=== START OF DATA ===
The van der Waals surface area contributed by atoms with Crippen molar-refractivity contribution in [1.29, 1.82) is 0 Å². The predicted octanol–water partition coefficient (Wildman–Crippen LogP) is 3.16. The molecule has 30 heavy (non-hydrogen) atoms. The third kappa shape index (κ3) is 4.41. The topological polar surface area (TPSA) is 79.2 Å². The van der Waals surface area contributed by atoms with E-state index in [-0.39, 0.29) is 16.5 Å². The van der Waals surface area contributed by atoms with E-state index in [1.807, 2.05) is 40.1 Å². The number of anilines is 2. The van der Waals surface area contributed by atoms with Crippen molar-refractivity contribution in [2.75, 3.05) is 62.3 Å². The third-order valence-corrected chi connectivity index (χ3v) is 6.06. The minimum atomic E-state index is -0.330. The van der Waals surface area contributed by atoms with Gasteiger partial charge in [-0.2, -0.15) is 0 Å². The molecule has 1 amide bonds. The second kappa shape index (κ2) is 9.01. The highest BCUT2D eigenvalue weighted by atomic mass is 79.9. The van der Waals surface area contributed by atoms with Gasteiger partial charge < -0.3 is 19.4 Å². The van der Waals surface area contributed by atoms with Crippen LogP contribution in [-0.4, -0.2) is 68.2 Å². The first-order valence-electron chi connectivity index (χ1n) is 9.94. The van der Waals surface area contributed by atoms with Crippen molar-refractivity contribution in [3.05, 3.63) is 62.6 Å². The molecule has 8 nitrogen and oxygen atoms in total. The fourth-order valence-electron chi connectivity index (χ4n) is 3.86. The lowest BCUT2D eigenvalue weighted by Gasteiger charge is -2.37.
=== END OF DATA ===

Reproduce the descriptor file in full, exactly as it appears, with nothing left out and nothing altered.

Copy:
The van der Waals surface area contributed by atoms with Crippen molar-refractivity contribution in [1.29, 1.82) is 0 Å². The predicted octanol–water partition coefficient (Wildman–Crippen LogP) is 3.16. The molecule has 30 heavy (non-hydrogen) atoms. The third kappa shape index (κ3) is 4.41. The topological polar surface area (TPSA) is 79.2 Å². The van der Waals surface area contributed by atoms with E-state index in [-0.39, 0.29) is 16.5 Å². The van der Waals surface area contributed by atoms with E-state index in [1.807, 2.05) is 40.1 Å². The number of anilines is 2. The van der Waals surface area contributed by atoms with Crippen molar-refractivity contribution in [2.75, 3.05) is 62.3 Å². The third-order valence-corrected chi connectivity index (χ3v) is 6.06. The minimum atomic E-state index is -0.330. The van der Waals surface area contributed by atoms with Gasteiger partial charge in [-0.2, -0.15) is 0 Å². The molecule has 1 amide bonds. The second kappa shape index (κ2) is 9.01. The highest BCUT2D eigenvalue weighted by atomic mass is 79.9. The van der Waals surface area contributed by atoms with Gasteiger partial charge < -0.3 is 19.4 Å². The van der Waals surface area contributed by atoms with Crippen LogP contribution in [-0.4, -0.2) is 68.2 Å². The first-order valence-electron chi connectivity index (χ1n) is 9.94. The van der Waals surface area contributed by atoms with Crippen molar-refractivity contribution in [3.05, 3.63) is 62.6 Å². The molecule has 8 nitrogen and oxygen atoms in total. The fourth-order valence-electron chi connectivity index (χ4n) is 3.86. The lowest BCUT2D eigenvalue weighted by Gasteiger charge is -2.37.